9 Jan 2009

Staverton expansion and saying no to high speed rail travel?

Just back from work early today and ended up making hasty comments re news that Staverton Airport has increased passenger numbers. See my comment here.

In campaigning against Airport's I have seen some argue for high speed rail as an alternative to air travel. Indeed, it is still partly Green party policy, although there are some clear steers as to how and when - see here.

There are clearly potential benefits from a modal shift from air travel to high speed rail but there are downsides too:
- the huge carbon footprint of the construction of such lines - destruction of the countryside - inefficiency of high speed rail compared to conventional rail - there would also be a large modal shift from conventional rail routes to high speed rail routes.

There is talk for example of a link between Birmingham International (read the NEC and Birmingham Airport) and Heathrow. Yet right now, a Virgin journey between the two cities can take as little as 1 hour 10 minutes at a frequency of every 20 minutes (and then there are two other cheaper services to take!). This is a good service in many ways, even though it has displaced local trains that can't fit in the timetable for big business commuters want of their long distance journeys. Network Rail prioritises long distance over short distance journeys.

Apparently a Green party colleague notes that the talk in Birmingham now is that the high speed rail would be great if Heathrow did not get its third runway as little Birmingham (10 million passengers at the moment, to rise to 27m by 2030 with its runway extension and expansion plans) could be the 'third runway'. As he notes London Birmingham might not have a ring to it like London Gatwick does but the Airport can serve London very well if it wanted. Indeed, a fast rail link between the two Airports would mean transfer times of 35 minutes to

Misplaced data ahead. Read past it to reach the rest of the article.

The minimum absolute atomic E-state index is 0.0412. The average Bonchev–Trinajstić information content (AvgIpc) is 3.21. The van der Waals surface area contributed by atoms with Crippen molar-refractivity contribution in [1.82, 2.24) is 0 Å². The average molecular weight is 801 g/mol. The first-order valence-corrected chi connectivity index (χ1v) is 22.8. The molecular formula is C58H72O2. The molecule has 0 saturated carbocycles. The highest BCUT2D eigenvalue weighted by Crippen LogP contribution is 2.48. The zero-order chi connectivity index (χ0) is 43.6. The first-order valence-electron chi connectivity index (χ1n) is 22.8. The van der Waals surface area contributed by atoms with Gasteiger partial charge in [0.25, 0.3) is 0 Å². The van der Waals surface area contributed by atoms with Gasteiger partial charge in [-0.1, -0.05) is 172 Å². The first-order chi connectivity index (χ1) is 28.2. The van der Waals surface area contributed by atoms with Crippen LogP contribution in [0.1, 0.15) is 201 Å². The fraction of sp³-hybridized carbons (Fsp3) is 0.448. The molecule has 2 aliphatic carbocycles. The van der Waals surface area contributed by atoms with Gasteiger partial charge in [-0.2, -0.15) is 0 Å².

Birmingham, which could be quicker than the Piccadilly line from Heathrow into central London. See here.

Indeed in the event that the 3rd runway does go ahead, high speed rail could still encourage more air travel from Heathrow, and only assist Heathrow Airport and perhaps work against regional airports. But then chances are, we'll not see high speed rail for a very long time anyway, if at all.....

I am increasingly strongly of the view that high-speed rail is a mistake, and the Green party should oppose it more clearly. Our key aim must be to reduce the need and demand, then to reduce the energy consumption of what remains. High speed rail is very energy hungry - and just as with road building and air travel, a reduced journey time makes previously impossible patterns of travel possible - and thus increases demand. This is a proven and familiar vicious circle with road building, but rarely mentioned for rail, where it is surely equally true?

As another Green noted there is a better case for new rail based on increasing the loading gauge (the width and height under bridges). British railways are very restricted compared with the continental standard and as a result carry both passengers and goods less efficiently, and have difficulty coping with intermodal freight transhipment. Another issue is our high population density that makes the land take for any new mainline railway a much more serious problem than in France, Germany and Spain - the main builders of high speed rail on the continent. There are some closed lines that could relatively easily be recontructed, but we should look dimly on wholesale destruction of countryside for entirely new lines.


Anonymous said...